Edward Snowden has applied for temporary asylum in Russia, according to breaking reports from BBC News. Snowden has spent the last weeks in Russia’s Sheremetyevo airport, taking advantage of the fact that the airport is internationally neutral space. This has meant that he is safe there, but is unable to move around Russia without risking being detained by Russian authorities or even captured by the U.S. Snowden has asylum offers from Bolivia, Nicaragua and Venezuela, but because the U.S. revoked Snowden’s passport, he cannot legally travel to those countries. The ability to travel around Russia would give Snowden more flexibility to make a break for Latin America.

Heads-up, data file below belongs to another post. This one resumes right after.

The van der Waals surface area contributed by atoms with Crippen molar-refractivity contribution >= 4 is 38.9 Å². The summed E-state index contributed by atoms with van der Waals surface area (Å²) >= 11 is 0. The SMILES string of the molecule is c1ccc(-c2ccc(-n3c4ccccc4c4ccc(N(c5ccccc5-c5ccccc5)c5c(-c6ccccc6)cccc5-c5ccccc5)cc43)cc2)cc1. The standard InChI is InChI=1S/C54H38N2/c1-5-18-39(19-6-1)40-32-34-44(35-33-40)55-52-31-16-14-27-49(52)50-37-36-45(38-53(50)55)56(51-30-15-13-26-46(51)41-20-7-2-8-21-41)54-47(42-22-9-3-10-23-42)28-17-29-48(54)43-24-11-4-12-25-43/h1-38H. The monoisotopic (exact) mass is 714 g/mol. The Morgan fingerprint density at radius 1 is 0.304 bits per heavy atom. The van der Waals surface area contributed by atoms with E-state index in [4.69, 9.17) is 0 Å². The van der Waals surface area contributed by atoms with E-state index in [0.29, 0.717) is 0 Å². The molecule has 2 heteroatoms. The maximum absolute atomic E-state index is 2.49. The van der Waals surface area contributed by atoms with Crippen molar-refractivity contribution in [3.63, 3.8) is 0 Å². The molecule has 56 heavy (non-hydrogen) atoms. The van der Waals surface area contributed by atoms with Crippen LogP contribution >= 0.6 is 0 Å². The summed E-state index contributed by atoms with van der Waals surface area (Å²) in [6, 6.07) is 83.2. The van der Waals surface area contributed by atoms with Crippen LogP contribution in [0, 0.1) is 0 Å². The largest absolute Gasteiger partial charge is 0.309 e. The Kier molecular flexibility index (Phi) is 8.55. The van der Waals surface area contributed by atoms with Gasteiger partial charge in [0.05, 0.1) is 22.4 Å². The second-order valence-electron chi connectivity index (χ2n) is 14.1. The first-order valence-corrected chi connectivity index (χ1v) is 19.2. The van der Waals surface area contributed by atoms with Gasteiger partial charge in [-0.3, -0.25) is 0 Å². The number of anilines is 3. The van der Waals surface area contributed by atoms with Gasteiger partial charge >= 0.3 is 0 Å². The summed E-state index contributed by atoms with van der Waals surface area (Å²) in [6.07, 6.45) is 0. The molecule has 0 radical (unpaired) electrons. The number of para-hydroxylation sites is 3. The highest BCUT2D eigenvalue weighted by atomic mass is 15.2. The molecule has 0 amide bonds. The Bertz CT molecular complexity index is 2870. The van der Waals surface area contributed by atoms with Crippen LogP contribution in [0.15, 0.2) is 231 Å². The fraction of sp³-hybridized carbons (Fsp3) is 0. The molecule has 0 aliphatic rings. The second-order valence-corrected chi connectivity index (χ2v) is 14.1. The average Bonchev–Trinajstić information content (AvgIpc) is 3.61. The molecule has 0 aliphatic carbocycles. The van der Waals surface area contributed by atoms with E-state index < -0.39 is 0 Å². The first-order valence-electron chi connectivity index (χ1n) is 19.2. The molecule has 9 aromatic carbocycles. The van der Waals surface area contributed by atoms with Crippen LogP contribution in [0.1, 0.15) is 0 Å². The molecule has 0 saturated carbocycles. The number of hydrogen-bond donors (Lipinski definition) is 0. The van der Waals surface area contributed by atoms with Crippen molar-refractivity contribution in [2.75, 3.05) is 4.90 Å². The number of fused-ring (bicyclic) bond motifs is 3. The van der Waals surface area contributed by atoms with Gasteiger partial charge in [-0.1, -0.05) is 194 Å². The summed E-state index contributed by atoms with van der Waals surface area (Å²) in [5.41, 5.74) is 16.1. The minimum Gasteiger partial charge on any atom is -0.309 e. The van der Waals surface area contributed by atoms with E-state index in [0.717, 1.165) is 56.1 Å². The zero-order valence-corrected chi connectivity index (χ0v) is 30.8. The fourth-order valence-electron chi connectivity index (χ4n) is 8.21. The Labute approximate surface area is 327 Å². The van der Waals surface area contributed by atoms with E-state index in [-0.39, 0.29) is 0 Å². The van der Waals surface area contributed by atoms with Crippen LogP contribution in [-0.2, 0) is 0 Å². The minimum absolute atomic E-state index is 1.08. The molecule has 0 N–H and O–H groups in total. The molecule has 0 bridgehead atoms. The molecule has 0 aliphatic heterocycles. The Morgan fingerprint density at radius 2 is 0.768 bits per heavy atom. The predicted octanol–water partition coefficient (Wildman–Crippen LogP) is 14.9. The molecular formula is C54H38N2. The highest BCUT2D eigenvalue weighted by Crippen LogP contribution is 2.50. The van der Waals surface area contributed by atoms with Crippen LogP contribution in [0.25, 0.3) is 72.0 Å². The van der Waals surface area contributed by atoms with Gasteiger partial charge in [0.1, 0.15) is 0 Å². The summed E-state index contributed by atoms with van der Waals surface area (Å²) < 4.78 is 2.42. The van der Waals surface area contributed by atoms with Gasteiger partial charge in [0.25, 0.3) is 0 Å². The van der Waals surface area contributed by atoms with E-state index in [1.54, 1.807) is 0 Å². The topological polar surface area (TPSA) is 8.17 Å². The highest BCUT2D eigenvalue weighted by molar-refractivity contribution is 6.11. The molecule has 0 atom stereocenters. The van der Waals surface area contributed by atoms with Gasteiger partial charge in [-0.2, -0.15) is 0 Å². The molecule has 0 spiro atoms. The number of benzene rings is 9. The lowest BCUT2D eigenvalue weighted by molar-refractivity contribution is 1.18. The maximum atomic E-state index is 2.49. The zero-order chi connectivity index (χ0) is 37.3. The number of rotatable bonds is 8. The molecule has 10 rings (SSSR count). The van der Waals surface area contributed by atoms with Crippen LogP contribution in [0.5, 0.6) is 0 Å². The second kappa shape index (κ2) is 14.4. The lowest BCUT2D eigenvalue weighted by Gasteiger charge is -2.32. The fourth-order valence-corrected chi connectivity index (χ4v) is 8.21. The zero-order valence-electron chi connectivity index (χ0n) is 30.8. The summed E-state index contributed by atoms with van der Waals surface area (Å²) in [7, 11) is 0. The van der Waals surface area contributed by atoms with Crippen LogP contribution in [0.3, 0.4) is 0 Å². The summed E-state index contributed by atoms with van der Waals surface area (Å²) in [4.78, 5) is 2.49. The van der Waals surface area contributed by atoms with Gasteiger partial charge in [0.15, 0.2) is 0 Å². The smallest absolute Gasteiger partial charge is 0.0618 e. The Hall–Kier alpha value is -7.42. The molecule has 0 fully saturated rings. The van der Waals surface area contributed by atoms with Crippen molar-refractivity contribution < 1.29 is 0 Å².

If Snowden is denied asylum by Russia, it is unclear what he could do next. He could keep living in the transportation zone indefinitely, but it’s not clear that that Kafka-esque existence would be better than facing trial in the U.S. He could literally try to escape and find a way onto a boat or private plane. Perhaps Evo Morales could actually secretly escort him onto his plane, and hope that U.S. allies wouldn’t have the chutzpah to force him to land in Europe a second time.
Russia is in a tough spot, but they clearly want to be rid of Snowden, who is causing them a diplomatic headache. While Snowden is at the Moscow airport, Russia can claim that he is not their problem, but now Snowden has put the ball in Russia’s court, and Russia will have to decide how defiant it feels toward the U.S.